It is often said that we no longer have an addressee for our political demands. But that’s not true. We have each other. What we can no longer get from the state, the party, the union, the boss, we ask for from one another. And we provide. Lacan famously defined love as giving something you don’t have to someone who doesn’t want it. But love is more than a YouTube link or a URL. Love’s joy is not to be found in fulfillment, it is to be found in recognition: even though I can never return what was taken away from you, I may be the only person alive who knows what it is.
In our present times—post-human, post-reality, or maybe pre-internet, post-it, pre-collapse, pre-fabricated by algorithms—what does love have to do with it? Since 2009, need and care and desire and admiration have been cross-examined, called as witness, put on parole, and made the subject of caring inquiry by e-flux journal authors. These writings have now been collected to form this comprehensive volume.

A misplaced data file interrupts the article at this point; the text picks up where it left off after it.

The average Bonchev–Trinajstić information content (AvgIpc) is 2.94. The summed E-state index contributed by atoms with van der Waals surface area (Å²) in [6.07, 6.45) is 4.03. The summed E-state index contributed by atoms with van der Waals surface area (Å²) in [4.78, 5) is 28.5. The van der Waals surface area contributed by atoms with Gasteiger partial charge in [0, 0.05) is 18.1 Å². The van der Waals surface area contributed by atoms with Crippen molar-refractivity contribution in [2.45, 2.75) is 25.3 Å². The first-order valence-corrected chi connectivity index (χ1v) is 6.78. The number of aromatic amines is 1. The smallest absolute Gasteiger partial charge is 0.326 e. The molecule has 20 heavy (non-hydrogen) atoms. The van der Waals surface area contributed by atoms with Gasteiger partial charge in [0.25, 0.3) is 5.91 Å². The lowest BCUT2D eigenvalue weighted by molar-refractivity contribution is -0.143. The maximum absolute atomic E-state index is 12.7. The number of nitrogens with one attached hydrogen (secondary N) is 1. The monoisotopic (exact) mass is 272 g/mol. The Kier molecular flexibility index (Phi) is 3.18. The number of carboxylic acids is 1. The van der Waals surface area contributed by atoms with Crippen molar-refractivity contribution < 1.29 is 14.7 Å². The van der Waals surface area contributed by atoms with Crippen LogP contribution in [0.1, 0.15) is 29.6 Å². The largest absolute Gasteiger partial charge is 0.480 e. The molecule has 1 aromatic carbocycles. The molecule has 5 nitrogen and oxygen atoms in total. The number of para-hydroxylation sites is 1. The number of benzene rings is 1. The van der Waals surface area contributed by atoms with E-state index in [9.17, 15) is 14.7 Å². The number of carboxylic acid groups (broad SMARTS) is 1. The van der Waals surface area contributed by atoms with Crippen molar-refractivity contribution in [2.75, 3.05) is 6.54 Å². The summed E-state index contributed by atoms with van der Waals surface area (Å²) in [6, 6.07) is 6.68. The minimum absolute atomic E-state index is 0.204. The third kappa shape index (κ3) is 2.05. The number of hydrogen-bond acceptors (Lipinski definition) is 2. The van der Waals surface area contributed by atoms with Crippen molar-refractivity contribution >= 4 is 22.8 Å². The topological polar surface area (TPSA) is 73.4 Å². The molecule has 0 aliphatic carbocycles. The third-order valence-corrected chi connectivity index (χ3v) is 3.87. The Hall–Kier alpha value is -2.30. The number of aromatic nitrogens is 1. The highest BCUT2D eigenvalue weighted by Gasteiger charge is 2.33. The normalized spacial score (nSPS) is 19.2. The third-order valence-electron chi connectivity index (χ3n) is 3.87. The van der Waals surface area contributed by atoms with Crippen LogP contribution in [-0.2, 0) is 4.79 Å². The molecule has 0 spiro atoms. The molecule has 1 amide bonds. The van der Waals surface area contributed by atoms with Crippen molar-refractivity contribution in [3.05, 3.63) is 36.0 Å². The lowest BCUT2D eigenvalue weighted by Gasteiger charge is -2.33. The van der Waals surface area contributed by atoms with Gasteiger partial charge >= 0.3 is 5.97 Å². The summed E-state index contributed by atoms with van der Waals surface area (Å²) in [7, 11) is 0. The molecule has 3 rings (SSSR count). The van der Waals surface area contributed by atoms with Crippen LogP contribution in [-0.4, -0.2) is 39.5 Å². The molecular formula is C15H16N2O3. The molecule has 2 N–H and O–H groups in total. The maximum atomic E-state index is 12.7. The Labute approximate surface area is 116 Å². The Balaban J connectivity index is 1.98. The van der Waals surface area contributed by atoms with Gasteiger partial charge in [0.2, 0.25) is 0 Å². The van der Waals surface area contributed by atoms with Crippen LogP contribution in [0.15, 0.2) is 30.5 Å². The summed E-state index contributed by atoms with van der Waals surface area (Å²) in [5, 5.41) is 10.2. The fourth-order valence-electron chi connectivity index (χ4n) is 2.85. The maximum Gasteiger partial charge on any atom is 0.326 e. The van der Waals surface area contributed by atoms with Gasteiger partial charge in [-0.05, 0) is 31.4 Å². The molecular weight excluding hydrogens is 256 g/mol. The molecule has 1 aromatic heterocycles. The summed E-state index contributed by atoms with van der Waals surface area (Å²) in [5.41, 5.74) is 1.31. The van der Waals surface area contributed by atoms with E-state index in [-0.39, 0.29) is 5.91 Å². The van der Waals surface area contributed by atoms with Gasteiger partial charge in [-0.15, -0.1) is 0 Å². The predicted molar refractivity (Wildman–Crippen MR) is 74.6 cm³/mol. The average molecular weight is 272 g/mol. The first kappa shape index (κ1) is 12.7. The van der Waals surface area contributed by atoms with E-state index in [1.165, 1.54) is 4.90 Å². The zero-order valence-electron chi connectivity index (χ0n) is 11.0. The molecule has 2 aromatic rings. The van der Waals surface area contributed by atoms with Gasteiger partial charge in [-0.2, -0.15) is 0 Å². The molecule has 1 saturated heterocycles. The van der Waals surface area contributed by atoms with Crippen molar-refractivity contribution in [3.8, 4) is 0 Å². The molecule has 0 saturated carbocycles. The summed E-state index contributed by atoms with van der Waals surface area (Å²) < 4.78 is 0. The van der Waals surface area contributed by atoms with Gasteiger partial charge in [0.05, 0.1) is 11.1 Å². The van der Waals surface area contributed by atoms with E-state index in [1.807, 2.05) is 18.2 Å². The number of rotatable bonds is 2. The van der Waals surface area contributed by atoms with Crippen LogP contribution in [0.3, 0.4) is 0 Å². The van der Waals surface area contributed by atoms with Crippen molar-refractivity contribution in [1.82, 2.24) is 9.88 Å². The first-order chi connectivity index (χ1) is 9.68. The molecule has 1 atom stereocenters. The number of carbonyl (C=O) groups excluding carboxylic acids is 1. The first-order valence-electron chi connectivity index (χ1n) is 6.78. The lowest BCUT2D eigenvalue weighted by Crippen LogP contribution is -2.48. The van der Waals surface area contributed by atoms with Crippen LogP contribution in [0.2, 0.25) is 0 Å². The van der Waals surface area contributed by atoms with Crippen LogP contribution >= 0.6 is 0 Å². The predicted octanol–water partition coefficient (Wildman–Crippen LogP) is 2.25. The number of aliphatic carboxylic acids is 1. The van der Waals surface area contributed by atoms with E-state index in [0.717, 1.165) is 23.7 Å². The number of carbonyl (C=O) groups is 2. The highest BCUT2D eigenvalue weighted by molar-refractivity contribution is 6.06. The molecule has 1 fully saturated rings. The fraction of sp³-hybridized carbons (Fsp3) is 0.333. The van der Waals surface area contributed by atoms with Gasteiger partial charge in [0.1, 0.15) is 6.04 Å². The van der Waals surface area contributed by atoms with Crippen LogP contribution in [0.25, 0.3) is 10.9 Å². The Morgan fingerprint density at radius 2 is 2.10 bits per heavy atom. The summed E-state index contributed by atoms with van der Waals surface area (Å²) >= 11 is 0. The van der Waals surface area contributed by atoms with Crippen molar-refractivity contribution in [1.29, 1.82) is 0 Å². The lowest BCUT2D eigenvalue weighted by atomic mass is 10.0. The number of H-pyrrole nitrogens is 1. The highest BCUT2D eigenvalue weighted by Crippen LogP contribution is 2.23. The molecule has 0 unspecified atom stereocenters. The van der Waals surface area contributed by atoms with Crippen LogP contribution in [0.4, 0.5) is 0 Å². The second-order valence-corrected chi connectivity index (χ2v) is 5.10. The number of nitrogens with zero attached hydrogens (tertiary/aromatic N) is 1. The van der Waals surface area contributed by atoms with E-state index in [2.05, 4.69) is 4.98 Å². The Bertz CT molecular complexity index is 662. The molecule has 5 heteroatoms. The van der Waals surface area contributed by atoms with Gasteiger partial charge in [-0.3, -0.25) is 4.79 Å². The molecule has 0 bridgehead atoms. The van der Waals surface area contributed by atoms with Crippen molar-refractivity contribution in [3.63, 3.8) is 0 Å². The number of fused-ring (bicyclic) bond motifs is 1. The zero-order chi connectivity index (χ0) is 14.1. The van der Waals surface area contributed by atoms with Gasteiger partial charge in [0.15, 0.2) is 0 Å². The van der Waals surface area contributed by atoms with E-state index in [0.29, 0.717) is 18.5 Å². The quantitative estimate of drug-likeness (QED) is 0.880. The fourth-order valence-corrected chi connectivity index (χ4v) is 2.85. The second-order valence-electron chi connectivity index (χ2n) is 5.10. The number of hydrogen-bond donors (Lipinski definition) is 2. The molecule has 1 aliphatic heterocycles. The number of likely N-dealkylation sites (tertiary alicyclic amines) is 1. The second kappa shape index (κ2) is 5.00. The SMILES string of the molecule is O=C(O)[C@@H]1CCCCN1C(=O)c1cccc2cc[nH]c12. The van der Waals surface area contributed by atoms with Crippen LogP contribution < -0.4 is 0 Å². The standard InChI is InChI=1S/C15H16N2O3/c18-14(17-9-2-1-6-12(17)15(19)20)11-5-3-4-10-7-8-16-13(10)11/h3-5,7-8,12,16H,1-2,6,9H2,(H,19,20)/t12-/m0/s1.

Contributions by Paul Chan, Keti Chukhrov, Cluster, Antke Engel, Hu Fang, Brian Kuan Wood, Lee Mackinnon, Chus Martínez, Tavi Meraud, Fred Moten and Stefano Harney, Elizabeth A. Povinelli and Kim Turcot DiFruscia, Paul B. Preciado, Martha Rosler, Virginia Solomon, Jalal Toufic, Jan Verwoert, Slavoj Žižek